Herpes simplex virus keratitis is a viral infection of the cornea caused by Herpes simplex. It is characterized in early stages by a linear arborizing pattern of opacification and swelling of epithelial cells called a dendrite (green arrow represent the histologic appearance of the dendrite captured in this rare image).
This involvement may be self limited or may in recurrent episodes progress to a severe keratouveitis with vision threatening consequences.Incidence/Prevalence:
In the US: Approximately 20,000 new cases of ocular HSV occur in the United States annually, and more than 28,000 reactivations occur in the United States annually. Of the US population, a history of external ocular HSV infection is present in 0.15%. HSV keratitis is one of the most frequent causes of corneal blindness in the United States with 500,000 people experiencing HSV-related ocular disease.Etiology:
Herpes simplex vius has been isolated from corneas in some cases of chronic stromal keratitis by culture, electron microscopy, PCR and immunohistochemistry.Clinical Findings:
The clinical manifestations vary according to the stage of infection. The first attacks are painful, with photophobia, tearing, ciliary injection. A dendrite composed of a plaque of opaque cells may be evident. This is followed by a dendritic ulcer, then a subepithelial infiltrate. There may be slight cell and flare. Vesicles and ulcers may occur concomitantly on the mucosa or lids.
In later attacks there may be a foreign body sensation and cornea becomes more hypoethestic.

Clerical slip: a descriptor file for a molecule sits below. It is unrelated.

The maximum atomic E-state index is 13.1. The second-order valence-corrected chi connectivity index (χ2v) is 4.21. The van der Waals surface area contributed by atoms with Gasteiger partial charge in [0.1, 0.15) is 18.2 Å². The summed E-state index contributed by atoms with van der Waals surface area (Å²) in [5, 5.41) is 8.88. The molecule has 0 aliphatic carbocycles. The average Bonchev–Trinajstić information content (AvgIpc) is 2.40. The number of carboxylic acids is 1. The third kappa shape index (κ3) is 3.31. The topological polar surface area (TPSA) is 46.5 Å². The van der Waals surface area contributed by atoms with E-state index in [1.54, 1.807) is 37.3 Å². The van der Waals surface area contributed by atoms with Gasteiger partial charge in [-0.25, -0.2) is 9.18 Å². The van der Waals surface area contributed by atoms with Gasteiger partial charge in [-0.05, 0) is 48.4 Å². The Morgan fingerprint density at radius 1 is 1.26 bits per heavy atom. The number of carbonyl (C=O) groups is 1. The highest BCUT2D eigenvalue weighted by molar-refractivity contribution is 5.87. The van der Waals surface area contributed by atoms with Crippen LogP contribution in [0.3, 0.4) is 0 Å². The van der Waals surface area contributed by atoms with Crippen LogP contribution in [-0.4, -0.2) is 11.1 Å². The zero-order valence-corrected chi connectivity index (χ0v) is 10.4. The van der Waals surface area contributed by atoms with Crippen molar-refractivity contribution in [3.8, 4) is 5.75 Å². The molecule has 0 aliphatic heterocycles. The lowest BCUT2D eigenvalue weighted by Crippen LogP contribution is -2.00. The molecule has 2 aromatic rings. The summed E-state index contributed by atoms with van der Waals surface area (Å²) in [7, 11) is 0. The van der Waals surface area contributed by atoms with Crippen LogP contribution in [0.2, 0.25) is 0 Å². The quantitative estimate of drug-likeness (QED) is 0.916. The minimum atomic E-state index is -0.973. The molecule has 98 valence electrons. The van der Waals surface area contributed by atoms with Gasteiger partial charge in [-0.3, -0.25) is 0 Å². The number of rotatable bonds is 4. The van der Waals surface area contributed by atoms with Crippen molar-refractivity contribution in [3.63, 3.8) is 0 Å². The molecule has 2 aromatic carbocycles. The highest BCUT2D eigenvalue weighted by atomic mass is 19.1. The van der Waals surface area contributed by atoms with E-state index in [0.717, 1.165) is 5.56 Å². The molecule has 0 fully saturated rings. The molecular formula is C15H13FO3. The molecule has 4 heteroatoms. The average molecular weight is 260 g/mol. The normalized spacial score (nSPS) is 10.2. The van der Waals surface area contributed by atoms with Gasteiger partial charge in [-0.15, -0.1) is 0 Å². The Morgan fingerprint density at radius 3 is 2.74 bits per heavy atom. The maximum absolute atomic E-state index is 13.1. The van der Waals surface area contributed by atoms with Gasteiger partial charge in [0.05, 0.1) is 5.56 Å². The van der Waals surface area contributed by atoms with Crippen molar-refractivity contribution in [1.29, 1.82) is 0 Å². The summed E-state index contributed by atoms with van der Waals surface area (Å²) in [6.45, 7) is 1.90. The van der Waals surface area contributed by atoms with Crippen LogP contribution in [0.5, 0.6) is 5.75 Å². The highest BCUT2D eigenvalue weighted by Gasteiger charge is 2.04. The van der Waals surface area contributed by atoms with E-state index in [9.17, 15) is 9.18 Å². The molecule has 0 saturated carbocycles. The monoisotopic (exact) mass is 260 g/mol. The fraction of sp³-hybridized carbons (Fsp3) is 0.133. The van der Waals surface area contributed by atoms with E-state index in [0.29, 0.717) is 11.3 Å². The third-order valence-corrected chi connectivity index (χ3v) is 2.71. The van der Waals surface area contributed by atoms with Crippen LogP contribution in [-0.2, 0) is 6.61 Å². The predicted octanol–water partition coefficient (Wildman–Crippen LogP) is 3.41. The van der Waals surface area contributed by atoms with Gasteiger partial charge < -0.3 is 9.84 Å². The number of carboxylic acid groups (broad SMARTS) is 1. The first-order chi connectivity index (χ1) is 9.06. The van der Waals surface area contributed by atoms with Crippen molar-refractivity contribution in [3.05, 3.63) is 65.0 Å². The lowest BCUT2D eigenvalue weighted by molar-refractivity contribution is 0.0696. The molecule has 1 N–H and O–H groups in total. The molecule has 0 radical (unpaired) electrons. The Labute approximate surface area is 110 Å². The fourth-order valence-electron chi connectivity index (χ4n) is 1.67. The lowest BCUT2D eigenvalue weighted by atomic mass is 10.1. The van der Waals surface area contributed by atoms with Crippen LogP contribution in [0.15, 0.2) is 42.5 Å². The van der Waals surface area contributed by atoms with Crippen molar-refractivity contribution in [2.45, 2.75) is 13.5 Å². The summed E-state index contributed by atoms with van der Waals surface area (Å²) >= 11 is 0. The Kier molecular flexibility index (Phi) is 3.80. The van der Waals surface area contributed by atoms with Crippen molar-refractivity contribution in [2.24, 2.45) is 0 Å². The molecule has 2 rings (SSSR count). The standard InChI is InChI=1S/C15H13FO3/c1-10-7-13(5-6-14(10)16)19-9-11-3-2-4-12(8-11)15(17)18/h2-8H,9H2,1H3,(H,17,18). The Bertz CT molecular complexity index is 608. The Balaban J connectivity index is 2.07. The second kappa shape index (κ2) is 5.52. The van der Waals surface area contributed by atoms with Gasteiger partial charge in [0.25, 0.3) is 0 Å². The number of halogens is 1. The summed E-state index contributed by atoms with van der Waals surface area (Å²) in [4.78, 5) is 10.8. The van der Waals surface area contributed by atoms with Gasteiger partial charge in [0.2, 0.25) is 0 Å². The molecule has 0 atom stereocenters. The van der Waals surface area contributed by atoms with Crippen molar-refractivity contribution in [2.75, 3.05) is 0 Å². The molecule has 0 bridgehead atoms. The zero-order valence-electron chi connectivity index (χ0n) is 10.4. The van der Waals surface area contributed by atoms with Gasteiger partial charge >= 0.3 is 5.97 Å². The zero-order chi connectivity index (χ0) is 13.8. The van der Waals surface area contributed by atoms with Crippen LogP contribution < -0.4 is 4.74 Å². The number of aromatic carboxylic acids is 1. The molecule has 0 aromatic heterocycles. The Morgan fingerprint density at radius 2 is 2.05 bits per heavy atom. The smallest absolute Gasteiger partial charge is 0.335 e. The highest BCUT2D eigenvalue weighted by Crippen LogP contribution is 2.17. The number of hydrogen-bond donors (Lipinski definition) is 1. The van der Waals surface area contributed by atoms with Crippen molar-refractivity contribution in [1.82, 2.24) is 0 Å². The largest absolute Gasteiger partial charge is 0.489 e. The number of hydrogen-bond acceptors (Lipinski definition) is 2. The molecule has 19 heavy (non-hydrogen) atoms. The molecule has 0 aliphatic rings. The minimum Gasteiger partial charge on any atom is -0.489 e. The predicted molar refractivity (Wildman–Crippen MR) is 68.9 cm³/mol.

The attacks may feature stromal keratouveitis with deeper ocular structures being involved. The cornea may show granular opacities or a florid necrotizing keratitis with ulceration. In the photograph, there is a discoid infiltrate (arrows 1) in a red eye with a severe inflammatory reaction (number 2). A Wessely ring (presumably immune in origin) may be present. Vascularization and scarring follow. There is usually epithelial edema, endothelial inflammation (see arrow 1 below) and uveitis.
There may be posterior synechiae, rubeosis irides, secondary glaucoma.Histopathology:
The overview of most pathology cases shows marked thinning of the central stroma (notice the thinned central stroma between the red arrows).
Previous ulceration leaves a stroma divot in which hyperplastic epithelium may partially fill the gap (red arrows). Sections generally show evidence of epithelial hydropic changes with disruption and an irregularly thinned, disrupted and frequently absent Bowman’s layer (arrow3) that may be replaced by inflammatory pannus.
There is accompanying chronic inflammation usually in the anterior stroma (arrow 2) but often in the posterior stroma in severe cases. There may be disruptions in Descemet’s membrane and a retrocorneal fibrous and inflammatory membrane. Note the pigmented laden macrophages arrow 1. The inflammation is often granulomatous. The finding of giant cells and histiocytes on Descemet’s membrane (arrows 4 and 5, respectively) or between Descemet’s membrane and the stroma should invoke a careful search for inclusions of Herpes keratitis.
Immunohistochemistry may show reactivity of antibodies directed against Herpes antigens. In this case stromal keratocytes react strongly to anti-HSV 1&2 antigens (lighted arrow).
Corneal scrapings obtained from a dendrite and prepared using the Giemsa stain will reveal the presence of intranuclear viral inclusions (Cowdry A) that have a ground glass appearance. Infected epithelial cells may coalesce to from multinucleated giant cells.Treatment:
Herpetic stromal keratitis can be treated with topical prednisolone drops every 2 hours accompanied by a prophylactic antiviral drug such as trifluridine or acyclovir. The steroid drops are tapered slowly and antiviral agent prevents reinfection with shed virus.Prognosis:
One of the hallmarks of herpes simplex virus (HSV) infection is the establishment of a lifelong latent infection accompanied by periods of recurrent disease. The course depends on the severity of recurrences and the ensuing complications including indolent and stromal ulceration, uveitis, synechiae, rubeosis irides, secondary infection and secondary glaucoma.